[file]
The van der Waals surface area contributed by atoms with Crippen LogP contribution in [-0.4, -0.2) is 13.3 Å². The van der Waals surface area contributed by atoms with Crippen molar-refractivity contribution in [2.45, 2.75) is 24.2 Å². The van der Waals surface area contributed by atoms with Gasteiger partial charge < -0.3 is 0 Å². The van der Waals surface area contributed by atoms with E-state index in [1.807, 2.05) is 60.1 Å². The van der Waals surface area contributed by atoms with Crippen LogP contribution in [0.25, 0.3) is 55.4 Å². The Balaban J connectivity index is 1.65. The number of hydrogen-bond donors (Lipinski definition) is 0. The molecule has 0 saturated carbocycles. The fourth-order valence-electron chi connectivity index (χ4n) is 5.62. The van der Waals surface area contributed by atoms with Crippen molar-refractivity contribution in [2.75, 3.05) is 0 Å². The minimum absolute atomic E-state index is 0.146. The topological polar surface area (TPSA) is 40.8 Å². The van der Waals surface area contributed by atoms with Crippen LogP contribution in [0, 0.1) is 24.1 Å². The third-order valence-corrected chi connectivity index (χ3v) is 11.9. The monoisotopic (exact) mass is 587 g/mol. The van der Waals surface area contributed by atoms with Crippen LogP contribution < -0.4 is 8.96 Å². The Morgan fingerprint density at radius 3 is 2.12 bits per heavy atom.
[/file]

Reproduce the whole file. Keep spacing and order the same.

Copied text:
The van der Waals surface area contributed by atoms with Crippen LogP contribution in [-0.4, -0.2) is 13.3 Å². The van der Waals surface area contributed by atoms with Crippen molar-refractivity contribution in [2.45, 2.75) is 24.2 Å². The van der Waals surface area contributed by atoms with Gasteiger partial charge < -0.3 is 0 Å². The van der Waals surface area contributed by atoms with E-state index in [1.807, 2.05) is 60.1 Å². The van der Waals surface area contributed by atoms with Crippen LogP contribution in [0.25, 0.3) is 55.4 Å². The Balaban J connectivity index is 1.65. The number of hydrogen-bond donors (Lipinski definition) is 0. The molecule has 0 saturated carbocycles. The fourth-order valence-electron chi connectivity index (χ4n) is 5.62. The van der Waals surface area contributed by atoms with Crippen molar-refractivity contribution in [2.75, 3.05) is 0 Å². The minimum absolute atomic E-state index is 0.146. The topological polar surface area (TPSA) is 40.8 Å². The van der Waals surface area contributed by atoms with Crippen LogP contribution in [0, 0.1) is 24.1 Å². The third-order valence-corrected chi connectivity index (χ3v) is 11.9. The monoisotopic (exact) mass is 587 g/mol. The van der Waals surface area contributed by atoms with Crippen LogP contribution < -0.4 is 8.96 Å². The Morgan fingerprint density at radius 3 is 2.12 bits per heavy atom.